That's a bullshit answer. If there is a reason a simple client like the vSphere client can not run on a DC then that needs to be fixed. Nobody should have to set up and manage a separate machine just to manage VMWare.
Unsupported: edit the vSphere Client MSI with InstEd It! (freeware). In the left side select "LaunchConditions" and delete the row that has the error in it. Save MSI and execute.
How to get MSI? Just execute the exe and when the error displays go to %temp% and look for the extracted exe. Then extract that one again in the same way and you have the MSI.
With that MSI, the client will install and run on domain controllers ...
Photibias: Read dcolpitts's reply, much easier than that. Launch the client installer with /VSKIP_OS_CHECKS="1" and it installs and runs on a DC just fine.
dcolpitts, you are a f*ing genious! You have just saved me a ton of time and trouble. Thank you much for a quick and intelligent answer.
Not sure if this helps but I happen manage approximately 12 virtual datacenters for a single enterprise that contains over 100 VM Hosts and 1500-2000 VMs or so, not to mention a few other enterprise and much smaller environments for clients in the past.
1. Generally we rely on a VPN (static or client based depending on needs and security of your local management environment) to the individual location and then I just use a local client installed on each management workstation in our offices.
2. An alternative would be to run your own vSphere Desktop Client in your office or colo w/ a VPN connection to each client office. If terminal services host that has access into every client environment via static or client based VPN tools. Once the VPN is established you can run any client version you like, as well as make your terminal server any version you like (eg/ WinXP in a DMZ for nothing but management, Win7, Win8.1 or WIndows 2008 R2 (non DC).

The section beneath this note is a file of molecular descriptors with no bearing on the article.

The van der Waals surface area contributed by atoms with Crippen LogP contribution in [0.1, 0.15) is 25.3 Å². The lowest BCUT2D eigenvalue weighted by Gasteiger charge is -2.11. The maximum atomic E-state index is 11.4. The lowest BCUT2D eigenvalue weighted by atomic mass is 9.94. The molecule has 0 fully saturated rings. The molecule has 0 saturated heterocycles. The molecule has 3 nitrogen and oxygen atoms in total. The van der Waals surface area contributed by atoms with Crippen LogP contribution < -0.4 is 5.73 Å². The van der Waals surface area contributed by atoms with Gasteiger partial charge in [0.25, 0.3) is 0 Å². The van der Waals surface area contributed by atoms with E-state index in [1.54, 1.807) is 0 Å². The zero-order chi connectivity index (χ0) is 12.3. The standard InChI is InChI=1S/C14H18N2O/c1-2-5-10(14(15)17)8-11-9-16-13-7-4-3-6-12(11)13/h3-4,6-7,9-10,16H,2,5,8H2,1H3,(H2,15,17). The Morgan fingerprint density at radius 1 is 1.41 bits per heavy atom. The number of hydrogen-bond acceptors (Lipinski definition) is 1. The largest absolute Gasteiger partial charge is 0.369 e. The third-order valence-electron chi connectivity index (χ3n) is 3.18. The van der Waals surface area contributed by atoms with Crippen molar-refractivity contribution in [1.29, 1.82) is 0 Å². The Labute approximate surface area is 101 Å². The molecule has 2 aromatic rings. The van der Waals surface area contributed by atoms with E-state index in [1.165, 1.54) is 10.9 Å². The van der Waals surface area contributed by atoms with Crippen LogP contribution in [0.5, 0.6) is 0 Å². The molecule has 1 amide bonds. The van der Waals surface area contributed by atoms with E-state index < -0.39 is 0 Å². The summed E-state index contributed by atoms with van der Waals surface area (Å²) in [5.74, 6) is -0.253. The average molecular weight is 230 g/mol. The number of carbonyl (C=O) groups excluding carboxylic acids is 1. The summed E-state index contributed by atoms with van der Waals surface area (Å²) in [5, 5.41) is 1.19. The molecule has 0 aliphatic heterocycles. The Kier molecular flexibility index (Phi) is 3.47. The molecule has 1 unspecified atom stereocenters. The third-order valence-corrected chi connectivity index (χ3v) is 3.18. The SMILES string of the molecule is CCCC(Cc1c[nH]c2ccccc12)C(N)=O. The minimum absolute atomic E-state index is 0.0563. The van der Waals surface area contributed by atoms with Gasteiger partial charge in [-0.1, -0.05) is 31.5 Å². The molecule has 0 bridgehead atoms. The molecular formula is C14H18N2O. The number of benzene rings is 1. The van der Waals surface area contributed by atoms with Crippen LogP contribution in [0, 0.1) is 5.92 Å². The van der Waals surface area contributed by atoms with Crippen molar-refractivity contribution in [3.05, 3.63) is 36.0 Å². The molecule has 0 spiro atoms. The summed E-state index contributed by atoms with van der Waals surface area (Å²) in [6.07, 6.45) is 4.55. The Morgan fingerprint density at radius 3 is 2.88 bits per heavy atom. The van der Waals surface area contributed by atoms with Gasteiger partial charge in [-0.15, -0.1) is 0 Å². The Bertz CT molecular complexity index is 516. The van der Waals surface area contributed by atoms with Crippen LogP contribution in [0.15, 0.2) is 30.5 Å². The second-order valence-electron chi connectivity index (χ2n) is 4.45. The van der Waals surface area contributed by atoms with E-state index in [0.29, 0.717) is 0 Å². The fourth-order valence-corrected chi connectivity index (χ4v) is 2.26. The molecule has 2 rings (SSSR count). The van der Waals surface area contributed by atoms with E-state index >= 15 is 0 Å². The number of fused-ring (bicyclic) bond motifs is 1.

3. Another alternative is to use the firewall to create a whitelist at each customer location and open the specific ports you require to reach the vcenter publicly, However if you can configure this you should be able to configure a VPN which would at least encrypt all communications. If you don't have any hardware to configure a VPN with I hope you have managed switches and can configure a public dvPortGroup to handle WAN traffic, then you can install a software firewall solution (there are many) that can provide you the secured access to the network without open access to vCenter, even if it uses its own SSL.
4. If for some reason you do not have a VPN to remotely manage each of your clients Virtualization environments and it requires you to travel onsite then I would expect you tend to bring along a laptop so you could use higher level tools for troubleshooting, and if so use your laptops to run the appropriate vSphere Desktop Client instead of their Domain Controllers.
Best Practices in any environment tends to be lock down your DC's (whether Active Directory for Microsoft or Identity Management for Linux) to run specific applications related to their functions, reduce or eliminate any amount of web browsing from them and limit dynamic applications like Flash, ActiveX etc. etc. etc. to non DC's. The more non directly related functions that get loaded the more often any staff (yours or the clients) decide that browsing and other applications are probably just fine to use. The few companies I know of personally who used DC's like workstations occasionally caused an issue with Malware, trojans and viruses. Unfortunately in the tech industry way too many do not see the major level Faux Pas this causes, your expected to be an expert and know much better than others what is acceptable and not. Being lazy may be a virtue when it comes to programming and engineering, but laziness when it comes to network and server security and not treating a server with high level security roles properly is not a virtue and never will be. I know I take a pretty hard line on these things but the loss of ones career or an important client is not worth the "simplicity" that other configurations provide.
I think that's irrelevant, there's no technical reason why it can't be installed on domain controller, so it shouldn't have that restriction.
I am running vsphere client 5.5 on DC 2012 R2. No issue.
Also, you can install vmware before dcpromo on your server, then you can run it just fine.
Just a thought.
You could do that, but realize it's an unsupported configuration